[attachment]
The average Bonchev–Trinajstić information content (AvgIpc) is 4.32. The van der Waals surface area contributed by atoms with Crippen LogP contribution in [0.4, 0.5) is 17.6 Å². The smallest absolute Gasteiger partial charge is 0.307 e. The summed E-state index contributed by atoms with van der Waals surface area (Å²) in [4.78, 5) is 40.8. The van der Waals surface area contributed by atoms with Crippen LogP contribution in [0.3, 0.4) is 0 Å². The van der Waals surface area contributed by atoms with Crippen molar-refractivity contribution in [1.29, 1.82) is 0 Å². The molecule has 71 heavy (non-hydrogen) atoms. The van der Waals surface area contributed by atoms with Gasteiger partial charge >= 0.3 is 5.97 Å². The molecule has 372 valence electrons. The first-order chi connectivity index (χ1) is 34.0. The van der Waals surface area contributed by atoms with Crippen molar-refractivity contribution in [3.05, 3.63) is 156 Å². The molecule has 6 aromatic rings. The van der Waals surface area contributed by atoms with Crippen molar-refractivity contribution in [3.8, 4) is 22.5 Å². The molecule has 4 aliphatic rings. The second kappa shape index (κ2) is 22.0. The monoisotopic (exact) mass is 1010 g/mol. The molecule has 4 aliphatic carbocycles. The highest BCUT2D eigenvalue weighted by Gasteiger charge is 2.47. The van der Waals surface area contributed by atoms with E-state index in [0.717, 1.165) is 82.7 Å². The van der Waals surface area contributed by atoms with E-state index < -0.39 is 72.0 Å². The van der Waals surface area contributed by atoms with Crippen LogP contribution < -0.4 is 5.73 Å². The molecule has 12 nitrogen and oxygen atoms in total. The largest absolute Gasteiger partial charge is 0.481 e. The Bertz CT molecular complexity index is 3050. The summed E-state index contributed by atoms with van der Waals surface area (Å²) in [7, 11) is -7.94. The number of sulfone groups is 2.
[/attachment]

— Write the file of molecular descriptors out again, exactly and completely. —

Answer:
The average Bonchev–Trinajstić information content (AvgIpc) is 4.32. The van der Waals surface area contributed by atoms with Crippen LogP contribution in [0.4, 0.5) is 17.6 Å². The smallest absolute Gasteiger partial charge is 0.307 e. The summed E-state index contributed by atoms with van der Waals surface area (Å²) in [4.78, 5) is 40.8. The van der Waals surface area contributed by atoms with Crippen LogP contribution in [0.3, 0.4) is 0 Å². The van der Waals surface area contributed by atoms with Crippen molar-refractivity contribution in [1.29, 1.82) is 0 Å². The molecule has 71 heavy (non-hydrogen) atoms. The van der Waals surface area contributed by atoms with Gasteiger partial charge >= 0.3 is 5.97 Å². The molecule has 372 valence electrons. The first-order chi connectivity index (χ1) is 34.0. The van der Waals surface area contributed by atoms with Crippen molar-refractivity contribution in [3.05, 3.63) is 156 Å². The molecule has 6 aromatic rings. The van der Waals surface area contributed by atoms with Crippen molar-refractivity contribution in [3.8, 4) is 22.5 Å². The molecule has 4 aliphatic rings. The second kappa shape index (κ2) is 22.0. The monoisotopic (exact) mass is 1010 g/mol. The molecule has 4 aliphatic carbocycles. The highest BCUT2D eigenvalue weighted by Gasteiger charge is 2.47. The van der Waals surface area contributed by atoms with E-state index in [0.717, 1.165) is 82.7 Å². The van der Waals surface area contributed by atoms with E-state index < -0.39 is 72.0 Å². The van der Waals surface area contributed by atoms with Crippen LogP contribution < -0.4 is 5.73 Å². The molecule has 12 nitrogen and oxygen atoms in total. The largest absolute Gasteiger partial charge is 0.481 e. The Bertz CT molecular complexity index is 3050. The summed E-state index contributed by atoms with van der Waals surface area (Å²) in [7, 11) is -7.94. The number of sulfone groups is 2.